I found this article which explores the danger and of leaving the complexity of euthanasia with our politicians:
Populism and rushed policy decisions are increasingly being made with the hope of turning the polls around and winning votes. And this may well be the case in Tasmania where the state government is struggling and many predict a wipe-out at the next election. In a bid to turn this around in the past few months not only has Premier Lara Giddings announced plans to legalise same sex marriage but has given her support to a bill legalising voluntary euthanasia. Despite the promised discussion paper not yet released, let alone a full inquiry held, Premier Giddings says she hopes to have euthanasia legislation before the Tasmanian Parliament before the end of the year.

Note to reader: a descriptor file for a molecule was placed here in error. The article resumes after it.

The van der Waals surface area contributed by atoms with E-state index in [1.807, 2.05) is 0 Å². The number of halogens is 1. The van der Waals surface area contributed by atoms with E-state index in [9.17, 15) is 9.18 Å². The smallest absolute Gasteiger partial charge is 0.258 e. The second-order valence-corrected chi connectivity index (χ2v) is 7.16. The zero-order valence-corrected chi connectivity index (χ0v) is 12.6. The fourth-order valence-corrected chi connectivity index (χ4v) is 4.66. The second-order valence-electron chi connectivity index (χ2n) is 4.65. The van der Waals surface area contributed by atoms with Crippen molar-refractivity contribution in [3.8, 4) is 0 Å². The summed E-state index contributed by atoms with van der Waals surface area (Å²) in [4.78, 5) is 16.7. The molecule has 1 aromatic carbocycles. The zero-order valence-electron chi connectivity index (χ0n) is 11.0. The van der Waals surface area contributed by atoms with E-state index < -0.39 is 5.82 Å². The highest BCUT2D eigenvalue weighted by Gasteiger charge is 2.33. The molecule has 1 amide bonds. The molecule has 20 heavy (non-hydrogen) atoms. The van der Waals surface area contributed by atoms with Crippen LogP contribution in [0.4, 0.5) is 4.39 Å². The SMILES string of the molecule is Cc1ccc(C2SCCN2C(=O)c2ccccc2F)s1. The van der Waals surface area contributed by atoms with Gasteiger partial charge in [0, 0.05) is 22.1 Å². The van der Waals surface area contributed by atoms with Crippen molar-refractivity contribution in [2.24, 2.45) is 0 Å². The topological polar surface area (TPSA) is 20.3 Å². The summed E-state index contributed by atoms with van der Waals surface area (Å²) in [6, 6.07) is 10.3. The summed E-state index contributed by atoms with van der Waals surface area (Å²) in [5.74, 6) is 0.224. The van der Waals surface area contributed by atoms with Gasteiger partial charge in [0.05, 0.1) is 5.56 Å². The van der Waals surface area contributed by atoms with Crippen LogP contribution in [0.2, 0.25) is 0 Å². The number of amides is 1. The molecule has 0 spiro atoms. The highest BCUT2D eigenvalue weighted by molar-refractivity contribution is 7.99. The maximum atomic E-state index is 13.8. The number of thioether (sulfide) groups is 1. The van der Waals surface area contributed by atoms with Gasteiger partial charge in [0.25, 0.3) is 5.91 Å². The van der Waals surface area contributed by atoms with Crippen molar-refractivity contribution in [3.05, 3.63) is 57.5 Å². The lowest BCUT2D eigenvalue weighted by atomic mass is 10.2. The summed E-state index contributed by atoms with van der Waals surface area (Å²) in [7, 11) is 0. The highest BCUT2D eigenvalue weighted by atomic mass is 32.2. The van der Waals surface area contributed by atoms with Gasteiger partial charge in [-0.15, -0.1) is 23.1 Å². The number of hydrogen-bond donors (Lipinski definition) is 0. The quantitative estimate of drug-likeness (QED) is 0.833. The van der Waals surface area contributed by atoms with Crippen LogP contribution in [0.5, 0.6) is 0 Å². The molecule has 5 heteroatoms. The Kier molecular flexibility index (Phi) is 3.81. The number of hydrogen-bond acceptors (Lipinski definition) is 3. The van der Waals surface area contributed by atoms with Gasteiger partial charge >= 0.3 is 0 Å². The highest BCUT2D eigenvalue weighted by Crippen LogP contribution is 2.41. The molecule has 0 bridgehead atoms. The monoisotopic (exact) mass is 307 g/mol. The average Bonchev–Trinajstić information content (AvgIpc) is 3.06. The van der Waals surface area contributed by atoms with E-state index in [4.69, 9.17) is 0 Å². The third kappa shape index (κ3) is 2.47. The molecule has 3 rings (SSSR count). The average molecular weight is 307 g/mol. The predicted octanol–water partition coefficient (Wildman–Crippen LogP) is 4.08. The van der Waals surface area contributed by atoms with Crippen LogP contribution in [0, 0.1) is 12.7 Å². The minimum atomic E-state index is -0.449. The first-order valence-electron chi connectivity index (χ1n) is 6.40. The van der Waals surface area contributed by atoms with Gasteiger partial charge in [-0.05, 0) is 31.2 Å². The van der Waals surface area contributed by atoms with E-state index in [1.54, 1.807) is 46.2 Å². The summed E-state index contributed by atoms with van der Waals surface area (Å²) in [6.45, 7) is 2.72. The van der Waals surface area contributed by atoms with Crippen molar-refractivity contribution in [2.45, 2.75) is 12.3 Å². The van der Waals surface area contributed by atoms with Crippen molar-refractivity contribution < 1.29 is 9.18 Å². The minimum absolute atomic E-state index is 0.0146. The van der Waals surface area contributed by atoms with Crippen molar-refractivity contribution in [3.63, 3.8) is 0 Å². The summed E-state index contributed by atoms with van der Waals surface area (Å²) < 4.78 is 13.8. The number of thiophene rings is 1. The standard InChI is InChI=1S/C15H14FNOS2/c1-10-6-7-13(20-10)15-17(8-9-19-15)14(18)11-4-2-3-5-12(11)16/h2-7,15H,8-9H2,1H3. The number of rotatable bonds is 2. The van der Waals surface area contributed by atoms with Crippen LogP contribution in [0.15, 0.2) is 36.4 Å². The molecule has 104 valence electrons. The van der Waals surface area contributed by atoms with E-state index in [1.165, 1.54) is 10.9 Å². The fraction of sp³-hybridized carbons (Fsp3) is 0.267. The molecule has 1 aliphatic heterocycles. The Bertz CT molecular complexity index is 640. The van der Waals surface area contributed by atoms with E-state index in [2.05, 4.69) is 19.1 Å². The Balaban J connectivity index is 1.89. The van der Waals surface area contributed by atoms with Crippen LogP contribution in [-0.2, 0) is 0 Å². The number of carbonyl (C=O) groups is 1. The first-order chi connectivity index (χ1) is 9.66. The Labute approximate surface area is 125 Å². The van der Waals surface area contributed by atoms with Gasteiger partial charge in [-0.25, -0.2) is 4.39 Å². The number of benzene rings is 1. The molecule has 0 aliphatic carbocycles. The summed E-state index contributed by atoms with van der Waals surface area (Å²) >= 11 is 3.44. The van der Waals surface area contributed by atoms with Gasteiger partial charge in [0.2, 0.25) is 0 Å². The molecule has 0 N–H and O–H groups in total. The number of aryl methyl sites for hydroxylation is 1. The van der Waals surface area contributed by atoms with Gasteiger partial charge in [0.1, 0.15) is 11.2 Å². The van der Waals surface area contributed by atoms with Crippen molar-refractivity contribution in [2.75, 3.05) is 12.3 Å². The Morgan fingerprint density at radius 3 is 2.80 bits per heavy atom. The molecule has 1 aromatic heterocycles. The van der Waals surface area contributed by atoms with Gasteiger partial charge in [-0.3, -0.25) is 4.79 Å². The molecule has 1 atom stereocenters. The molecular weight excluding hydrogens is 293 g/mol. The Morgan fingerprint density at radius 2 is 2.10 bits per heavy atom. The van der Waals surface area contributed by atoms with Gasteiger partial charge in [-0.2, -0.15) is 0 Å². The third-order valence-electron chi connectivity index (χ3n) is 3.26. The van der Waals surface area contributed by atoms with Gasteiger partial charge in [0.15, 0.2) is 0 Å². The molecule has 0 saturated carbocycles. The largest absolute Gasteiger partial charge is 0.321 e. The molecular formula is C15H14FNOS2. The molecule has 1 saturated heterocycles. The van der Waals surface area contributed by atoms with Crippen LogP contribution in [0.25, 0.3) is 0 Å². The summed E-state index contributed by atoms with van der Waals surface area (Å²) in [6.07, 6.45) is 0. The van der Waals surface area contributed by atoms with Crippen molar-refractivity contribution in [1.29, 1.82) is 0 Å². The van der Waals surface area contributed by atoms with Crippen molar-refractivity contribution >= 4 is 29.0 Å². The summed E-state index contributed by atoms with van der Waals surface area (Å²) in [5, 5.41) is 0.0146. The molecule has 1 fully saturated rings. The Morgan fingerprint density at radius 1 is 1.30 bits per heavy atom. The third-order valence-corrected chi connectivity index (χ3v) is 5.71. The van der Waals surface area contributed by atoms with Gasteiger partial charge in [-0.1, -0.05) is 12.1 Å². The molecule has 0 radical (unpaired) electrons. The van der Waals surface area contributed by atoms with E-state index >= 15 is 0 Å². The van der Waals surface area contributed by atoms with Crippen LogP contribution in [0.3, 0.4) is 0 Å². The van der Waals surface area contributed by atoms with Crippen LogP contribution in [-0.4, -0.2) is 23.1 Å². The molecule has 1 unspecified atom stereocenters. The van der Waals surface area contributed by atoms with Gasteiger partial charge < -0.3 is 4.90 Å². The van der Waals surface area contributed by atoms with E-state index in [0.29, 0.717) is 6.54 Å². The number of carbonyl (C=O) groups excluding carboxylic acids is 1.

Confident the bill will pass, Dr Philip Nitschke, director of Exit International has already announced plans to launch a Tasmanian home-visit clinic program and to have this up and running by this time next year. Modelled on a Dutch version of assisted suicide which has operated out of a van since March this year, Nitschke’s program would allow doctors to travel to patients’ homes and lawfully prescribe and administer the lethal drug Nembutal.
“The distinguishing characteristic of euthanasia as a public policy problem is its moral dimension which challenges the fundamental principles on which society is based,” Professor Prasser says and quotes from the 1994 House of Lords inquiry which found it impossible to set secure limits on voluntary euthanasia:
“to create an exception to the general prohibition of intentional killing would inevitably open the way to its further erosion whether by design or inadvertence, or by the human tendency to test the limits of any regulation.”